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Georgia Football: These Incoming Defensive Backs Could Save Dawgs Secondary

Georgia defensive coordinator Jeremy Pruitt answers questions from a crowd of fans about Georgia's recruiting class on national signing day Wednesday, Feb. 5, 2014, in Athens, Ga. (AP Photo/Jason Getz)
Jason Getz/Associated Press
Andrew HallCorrespondent IIIAugust 26, 2016

Georgia’s defensive secondary is a primary concern this offseason. Such trepidation is justified statistically by a mediocre 2013 performance and anecdotally by the dismissal of two starting safeties (Josh Harvey-Clemons and Tray Matthews) and the transfer of a starting cornerback (Shaq Wiggins).

But the 2014 season is not over before it begins for this unit. Yes, new defensive coordinator Jeremy Pruitt should bolster the position group the same way he did at Alabama and Florida State. Equally important, however, is the arrival of four impressive new Bulldogs.

These four incoming defensive backs could save the Dawgs defensive secondary.

 

Dominick Sanders

The younger brother of former Bulldog Chris Sanders, Dominick Sanders arrived in Athens as a 3-star safety according to 247Sports. That being said, it’s possible that Sanders either played out of position or was underappreciated at Tucker High School.

In high school, Sanders played alongside Kirk Tucker (an Oklahoma State signee), Dre Jackson (a rising senior with an offer from Georgia Tech) and Duke Shelley (a rising senior with a handful of impressive offers) in the defensive backfield. With so much surrounding talent, Sanders may have been overlooked by coaches and scouts alike. At the very least, his opportunities to shine were likely limited.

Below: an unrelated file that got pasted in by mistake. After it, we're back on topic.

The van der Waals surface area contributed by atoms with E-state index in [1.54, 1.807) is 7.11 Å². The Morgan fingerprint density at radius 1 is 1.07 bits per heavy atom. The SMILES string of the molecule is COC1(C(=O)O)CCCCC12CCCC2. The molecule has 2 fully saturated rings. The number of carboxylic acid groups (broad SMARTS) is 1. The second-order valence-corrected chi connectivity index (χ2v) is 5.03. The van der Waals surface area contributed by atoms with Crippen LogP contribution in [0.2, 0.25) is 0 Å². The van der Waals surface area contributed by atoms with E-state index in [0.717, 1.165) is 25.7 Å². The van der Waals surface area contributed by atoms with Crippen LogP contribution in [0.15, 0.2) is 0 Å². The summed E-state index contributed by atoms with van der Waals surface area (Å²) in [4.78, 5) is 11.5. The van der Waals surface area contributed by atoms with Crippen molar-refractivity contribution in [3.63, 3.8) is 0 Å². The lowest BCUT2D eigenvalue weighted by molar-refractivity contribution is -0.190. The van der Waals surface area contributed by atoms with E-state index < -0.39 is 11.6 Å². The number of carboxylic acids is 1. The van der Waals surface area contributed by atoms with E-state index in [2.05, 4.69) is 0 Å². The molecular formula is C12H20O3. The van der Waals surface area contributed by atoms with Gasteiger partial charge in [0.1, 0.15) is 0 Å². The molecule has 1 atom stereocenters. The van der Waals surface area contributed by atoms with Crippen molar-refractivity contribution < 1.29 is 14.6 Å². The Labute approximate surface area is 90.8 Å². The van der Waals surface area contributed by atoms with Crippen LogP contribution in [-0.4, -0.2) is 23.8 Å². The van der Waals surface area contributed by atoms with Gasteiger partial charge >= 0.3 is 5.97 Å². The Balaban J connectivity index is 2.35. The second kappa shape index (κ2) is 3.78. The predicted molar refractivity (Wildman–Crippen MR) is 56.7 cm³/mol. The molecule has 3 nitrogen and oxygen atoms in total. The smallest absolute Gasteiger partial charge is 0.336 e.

Sanders' greatest attributes are his ball skills and ability to make plays, and in Pruitt’s swarming defense he could find a spot early as an aggressive corner—even if he only sees the field in specific situations. To be sure, he has the size to play safety at the SEC level, but he could contribute immediately with a position change.

 

Shaquille Jones

Shaquille Jones, also a 3-star cornerback according to 247Sports, presents an equally compelling set of physical characteristics. At 6’2”, 175 pounds, Jones may develop into a tall, rangy cornerback. Or, he could bulk up into an imposing safety.

Jones’ biggest weaknesses are his reaction time and slowness in changing directions. In that regard, the safety position may make a little more sense as roaming responsibilities may suit him better than man-to-man coverage. Fortunately for him, Georgia is in desperate need for help at the safety position.

 

Malkom Parrish

Considered one of the nation’s 70 best prospects by the 247Sports Composite Rating, Malkom Parrish will play early and often for this Georgia secondary. He has decent height for a cornerback (5’10”) and tremendous strength at 185 pounds, and already looks the part of a college defensive back.

Damian Swann is the expected starter at one cornerback position, but the departure of Wiggins and the move of Brendan Langley to wide receiver has opened up the opposite slot. Parrish will compete for that job immediately. Don’t be surprised to see him starting by midseason as he will benefit from the teaching and discipline of Pruitt. As head coach Mark Richt told Seth Emerson of the Ledger-Enquirer this spring:

We’ll be fine. I mean shoot, Jeremy said three of his players that played (in the secondary) at Florida State last year were true freshmen. And it may be we have some freshmen that play. But whoever’s in there will be disciplined and know what they’re doing and play it well. So we think we’ll be fine.”


Parrish could be the latest in a long line of true freshmen contributors in a Jeremy Pruitt secondary.

 

Shattle Fenteng

Shattle Fenteng, a 3-star signee (per 247Sports) out of Hutchinson Community College in Kansas, possesses too many skills to stay on the sideline for long—especially in a secondary this depleted.

At 6’2” and 200 pounds, Fenteng fits the build of the big, striking safety that Georgia loved trotting out onto the field in the early Richt years. And yet, he’s got the recovery speed, lightness of foot and instincts to play the cornerback position.

The most logical solution is to plug Fenteng in wherever needed. There will be no shortage of questions in this secondary. Fenteng, who’s become something of an internet workout legend this summer, will be one of the most versatile answers at Pruitt’s disposal.

 

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